Sunday, July 10, 2005

Conversations With My Neighbo(u)rs


When I lived in the United States a colleague, a dastardly Frenchman, conducted an even more dastardly experiment.

Apalled by what he described as the 'American Newswell', a place where very little from the outside penetrated, especially for those that watched a lot of TV, the dastardly Frenchman flashed a picture of the recently deceased Francois Mitterand at everybody in our workplace and asked them to identify him.

The place where we worked was full of science geeks from all over the world. Only two of the 12 North Americans among us got it right. And neither was actually an American.

Now those ten Americans that got it wrong were hardly a representative sample. After all, we were all apprentices who had come to a hardcharging, bigtime lab where we worked 70 or 80 hours a week in an effort to make a name for ourselves so that we could all go home and get real jobs.

As a result, the great majority of us had little time or, truth be told, inclination for the real world or realpolitick.

Thus, by the same token I'm not sure how many of the young Europeans working in the lab would have been able to identify a picture of Gerald Ford.

But not all the Americans I got to know pretty well while living in the States were science geeks. Luckily, my wife worked with normal humans in a very different field so we got to meet lots of interesting folks. Additionally, we were living in Berkeley California where, if you were paying attention and if you were open minded, it was pretty easy to have fantastic, rabble-rousing conversations with anyone, anytime just about anywhere at all, including, say, the ballpark or the supermarket checkout line.

Unfortunately, in recent years I've noticed that I rarely have these kinds of conversations anymore when I venture south, which is still pretty often.

And this post from Shawn over at the very fine, and very American, Liquid Thoughts got me thinking about the whys and wherefores:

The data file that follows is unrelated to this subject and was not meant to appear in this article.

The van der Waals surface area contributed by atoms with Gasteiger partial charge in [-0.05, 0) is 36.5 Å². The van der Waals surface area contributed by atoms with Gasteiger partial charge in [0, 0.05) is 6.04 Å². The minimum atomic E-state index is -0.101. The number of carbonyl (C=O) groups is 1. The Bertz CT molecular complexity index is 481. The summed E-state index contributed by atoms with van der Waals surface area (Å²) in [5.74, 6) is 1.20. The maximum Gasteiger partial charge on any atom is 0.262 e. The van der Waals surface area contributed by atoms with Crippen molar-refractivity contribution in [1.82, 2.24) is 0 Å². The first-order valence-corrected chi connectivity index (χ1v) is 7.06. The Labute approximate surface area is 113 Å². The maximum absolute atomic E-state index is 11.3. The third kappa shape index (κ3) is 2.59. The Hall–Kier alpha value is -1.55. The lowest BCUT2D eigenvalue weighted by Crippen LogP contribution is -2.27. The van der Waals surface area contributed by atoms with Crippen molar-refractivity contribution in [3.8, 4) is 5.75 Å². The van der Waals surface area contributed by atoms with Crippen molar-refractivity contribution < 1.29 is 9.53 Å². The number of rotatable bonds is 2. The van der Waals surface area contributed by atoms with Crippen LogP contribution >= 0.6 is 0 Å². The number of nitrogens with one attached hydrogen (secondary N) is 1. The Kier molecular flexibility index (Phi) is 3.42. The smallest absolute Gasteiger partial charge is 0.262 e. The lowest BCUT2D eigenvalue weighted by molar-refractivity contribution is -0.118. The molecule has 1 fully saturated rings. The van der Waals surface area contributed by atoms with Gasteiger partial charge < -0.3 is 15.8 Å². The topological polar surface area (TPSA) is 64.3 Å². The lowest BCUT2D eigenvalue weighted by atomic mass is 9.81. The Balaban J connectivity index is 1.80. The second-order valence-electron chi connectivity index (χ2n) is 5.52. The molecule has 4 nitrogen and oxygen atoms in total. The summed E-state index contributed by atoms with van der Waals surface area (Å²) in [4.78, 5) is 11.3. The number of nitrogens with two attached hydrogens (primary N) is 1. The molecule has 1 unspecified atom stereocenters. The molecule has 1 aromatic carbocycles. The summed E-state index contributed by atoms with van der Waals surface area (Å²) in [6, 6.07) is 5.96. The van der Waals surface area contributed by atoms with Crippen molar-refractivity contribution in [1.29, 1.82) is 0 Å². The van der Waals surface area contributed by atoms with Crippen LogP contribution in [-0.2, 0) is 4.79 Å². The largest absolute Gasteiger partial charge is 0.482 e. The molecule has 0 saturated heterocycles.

".....I was vacationing many clicks north in Canada’s Banff National Park. It’s a beautiful place, and I’d highly recommend taking a vacation there. My wife and I saw grizzlies, elk, foxes, mountain goats, and lots of people that really do say “eh?”—a lot.......

.....In my head, as we jawboned (nice word, eh?) over the campfire each night, I really became quite saddened by the talk. I’ve traveled the world a good bit, and I clearly remember the days when status as an American citizen drew smiles and excitement from foreign hosts. In the past, conversation involved upbeat inquiries about life in the USA. No longer. Today the American traveler can expect suspicion and not-really-joking humor from their hosts ….even in Canada. How do Republicans’ deal with this, I wondered? How do they explain away behavior they support, like torture, to a gape-mouthed, horrified citizen of another country?"

Now I can't disagree with Shawn about how I, as a Canuckistani, currently deal with Americans, Republican or not, whose Newswell-assisted view of the world keeps them from wondering if pre-emptive war, total information domination, state-sanctioned torture, liberation by economic shock therapy or the flattening of entire villages for no good reason at all might have a downside, either for them or the wider world.

But I have also noticed something else.

And that is that it is not just foreigners that have become suspicious and cynical to the point of hopelessness. Because for those Americans, like my good friends from Berkeley and beyond, that are able to stand a little bit apart and peek back inside it is becoming harder and harder for them to honestly and openly discuss the destruction of their country, its way of life, and it's previous exceptionalism with outsiders.

And that truly is sad.


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